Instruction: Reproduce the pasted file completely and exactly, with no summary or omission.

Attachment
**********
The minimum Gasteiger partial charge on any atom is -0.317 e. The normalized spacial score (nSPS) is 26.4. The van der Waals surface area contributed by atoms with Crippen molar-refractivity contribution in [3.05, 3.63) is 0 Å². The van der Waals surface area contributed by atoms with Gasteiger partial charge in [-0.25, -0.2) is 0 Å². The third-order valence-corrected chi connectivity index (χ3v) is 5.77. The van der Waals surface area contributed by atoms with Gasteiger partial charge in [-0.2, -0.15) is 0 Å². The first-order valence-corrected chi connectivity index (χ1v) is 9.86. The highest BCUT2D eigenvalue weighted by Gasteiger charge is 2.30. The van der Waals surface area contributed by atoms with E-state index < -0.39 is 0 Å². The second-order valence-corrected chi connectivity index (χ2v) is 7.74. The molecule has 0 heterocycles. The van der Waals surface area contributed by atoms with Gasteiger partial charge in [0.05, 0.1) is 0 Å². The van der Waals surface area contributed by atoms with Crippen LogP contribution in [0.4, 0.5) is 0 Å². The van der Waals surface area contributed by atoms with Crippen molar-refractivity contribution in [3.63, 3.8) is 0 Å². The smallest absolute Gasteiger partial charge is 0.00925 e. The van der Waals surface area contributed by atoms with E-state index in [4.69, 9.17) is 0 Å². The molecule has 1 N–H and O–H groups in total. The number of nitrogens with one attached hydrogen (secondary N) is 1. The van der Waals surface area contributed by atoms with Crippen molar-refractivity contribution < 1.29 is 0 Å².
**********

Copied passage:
The minimum Gasteiger partial charge on any atom is -0.317 e. The normalized spacial score (nSPS) is 26.4. The van der Waals surface area contributed by atoms with Crippen molar-refractivity contribution in [3.05, 3.63) is 0 Å². The van der Waals surface area contributed by atoms with Gasteiger partial charge in [-0.25, -0.2) is 0 Å². The third-order valence-corrected chi connectivity index (χ3v) is 5.77. The van der Waals surface area contributed by atoms with Gasteiger partial charge in [-0.2, -0.15) is 0 Å². The first-order valence-corrected chi connectivity index (χ1v) is 9.86. The highest BCUT2D eigenvalue weighted by Gasteiger charge is 2.30. The van der Waals surface area contributed by atoms with E-state index < -0.39 is 0 Å². The second-order valence-corrected chi connectivity index (χ2v) is 7.74. The molecule has 0 heterocycles. The van der Waals surface area contributed by atoms with Gasteiger partial charge in [0.05, 0.1) is 0 Å². The van der Waals surface area contributed by atoms with Crippen LogP contribution in [0.4, 0.5) is 0 Å². The van der Waals surface area contributed by atoms with Crippen molar-refractivity contribution in [3.63, 3.8) is 0 Å². The smallest absolute Gasteiger partial charge is 0.00925 e. The van der Waals surface area contributed by atoms with E-state index in [4.69, 9.17) is 0 Å². The molecule has 1 N–H and O–H groups in total. The number of nitrogens with one attached hydrogen (secondary N) is 1. The van der Waals surface area contributed by atoms with Crippen molar-refractivity contribution < 1.29 is 0 Å².